Earlier this year I spoke at a conference. I talked about gratitude, grace and joy. I was fully immersed in it and felt it down to my toes.
Then life got turned upside down and busy and somehow I forgot everything.
The last month or so has been a mess. I hate the rush of summer and the vortex that results and sucks up every minute and shreds my plans. I have let it consume me. I have been wallowing in self pity.
It all bubbled up and exploded last week when I threw a tantrum and in an attempt to keep from yelling I kicked the wall. My house that I love, that I built with my hands, that I poured myself into; I kicked it and put a hole in the wall and injured my foot.
It was stupid. The tantrum was stupid. I feel stupid.
But even more than that, I am angry at myself. I am angry that I allowed myself to get to the point that I would act that way.
I wasn't being grateful, I wasn't practicing grace and I certainly was no where near feeling joy.
I was cleaning today, which gave me time to think, and thinking always leads me here.
The house is 'weekend messy', so decided to clean my floors, because The Nester says if your floors are clean the rest of the house feels clean too, even if it isn’t.
I have found that it is pretty good advice, so when everything else feels chaotic, I clean the floors. Of course for me, cleaning the floors also means picking up the toys, shoes, clothes, etc. so that I can even begin to vacuum, which naturally leads to a cleaner home as well.
While cleaning up I began to think about how this blog has evolved over the years, from a desire to write like The Nester about home, into what it is now.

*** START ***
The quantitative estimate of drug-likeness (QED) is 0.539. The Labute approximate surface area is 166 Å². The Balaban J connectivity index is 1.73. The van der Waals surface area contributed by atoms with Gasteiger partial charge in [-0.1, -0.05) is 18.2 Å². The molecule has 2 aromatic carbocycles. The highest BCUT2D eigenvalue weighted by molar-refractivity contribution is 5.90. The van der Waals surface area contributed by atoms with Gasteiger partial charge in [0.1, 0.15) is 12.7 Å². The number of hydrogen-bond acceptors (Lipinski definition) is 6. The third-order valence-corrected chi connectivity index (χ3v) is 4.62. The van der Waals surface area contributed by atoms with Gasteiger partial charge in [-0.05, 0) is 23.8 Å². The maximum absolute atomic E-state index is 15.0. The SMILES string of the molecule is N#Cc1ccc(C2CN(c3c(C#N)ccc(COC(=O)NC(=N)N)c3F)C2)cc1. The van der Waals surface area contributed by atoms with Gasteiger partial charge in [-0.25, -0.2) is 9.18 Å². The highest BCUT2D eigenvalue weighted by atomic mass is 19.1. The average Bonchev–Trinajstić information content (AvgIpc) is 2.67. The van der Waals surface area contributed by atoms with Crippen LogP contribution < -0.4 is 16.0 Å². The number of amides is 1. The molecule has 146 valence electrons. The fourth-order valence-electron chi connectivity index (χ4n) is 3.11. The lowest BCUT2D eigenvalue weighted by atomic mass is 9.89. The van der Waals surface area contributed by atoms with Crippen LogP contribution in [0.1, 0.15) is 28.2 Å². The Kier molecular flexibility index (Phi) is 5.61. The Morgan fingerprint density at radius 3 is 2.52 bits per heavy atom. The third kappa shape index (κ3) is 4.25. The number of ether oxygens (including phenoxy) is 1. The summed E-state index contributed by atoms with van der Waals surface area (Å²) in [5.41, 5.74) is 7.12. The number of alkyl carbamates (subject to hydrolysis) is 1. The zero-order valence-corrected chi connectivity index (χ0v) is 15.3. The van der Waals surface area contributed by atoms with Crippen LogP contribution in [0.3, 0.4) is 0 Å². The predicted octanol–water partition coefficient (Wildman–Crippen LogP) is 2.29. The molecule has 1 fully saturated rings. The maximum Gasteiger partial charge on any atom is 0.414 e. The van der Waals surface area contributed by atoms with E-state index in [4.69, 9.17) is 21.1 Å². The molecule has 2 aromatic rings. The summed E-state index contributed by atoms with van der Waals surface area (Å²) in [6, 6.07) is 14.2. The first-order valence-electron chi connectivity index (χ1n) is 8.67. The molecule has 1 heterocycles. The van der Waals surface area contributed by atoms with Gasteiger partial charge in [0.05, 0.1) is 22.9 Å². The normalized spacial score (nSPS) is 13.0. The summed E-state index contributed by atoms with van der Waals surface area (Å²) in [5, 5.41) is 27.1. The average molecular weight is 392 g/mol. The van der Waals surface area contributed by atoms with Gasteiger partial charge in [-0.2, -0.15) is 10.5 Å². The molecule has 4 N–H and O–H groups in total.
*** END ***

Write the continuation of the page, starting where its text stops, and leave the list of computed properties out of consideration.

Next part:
I started writing this blog when I was dreaming of building a new home. Then plans changed, life took turns, and we ended up in a home so different than I expected and so perfect for our family.
Somewhere along the way I realized that home wasn’t in the walls that went up or in the countertop choices…
I trust that, by now, you have all seen the commercial heard round the world. You know, the one that stopped all action and silenced a nation when the soft rumble of that voice drifted into living rooms on a Super Bowl Sunday.Yes that commercial. Paul Harvey's voice, unmistakable in its sincerity and beauty, spoke of a people whom work from sun up till sun down with no recognition. He spoke of a people whom care for their baby animals and pour their blood, sweat and tears into helping them grow. He spoke of a people, so foreign to many in the world today.He spoke of a people whom many have forgotten. He spoke of a people; my people. The farmer. I am a fourth generation farmer married to a fourth generation farmer. Together we are raising the fifth generation. We don't do it because its easy, it's not. The hours my husband spends working rival that of any doctor or lawyer I have ever met. We don't do it because it's profitable, some years it's all we can do to p…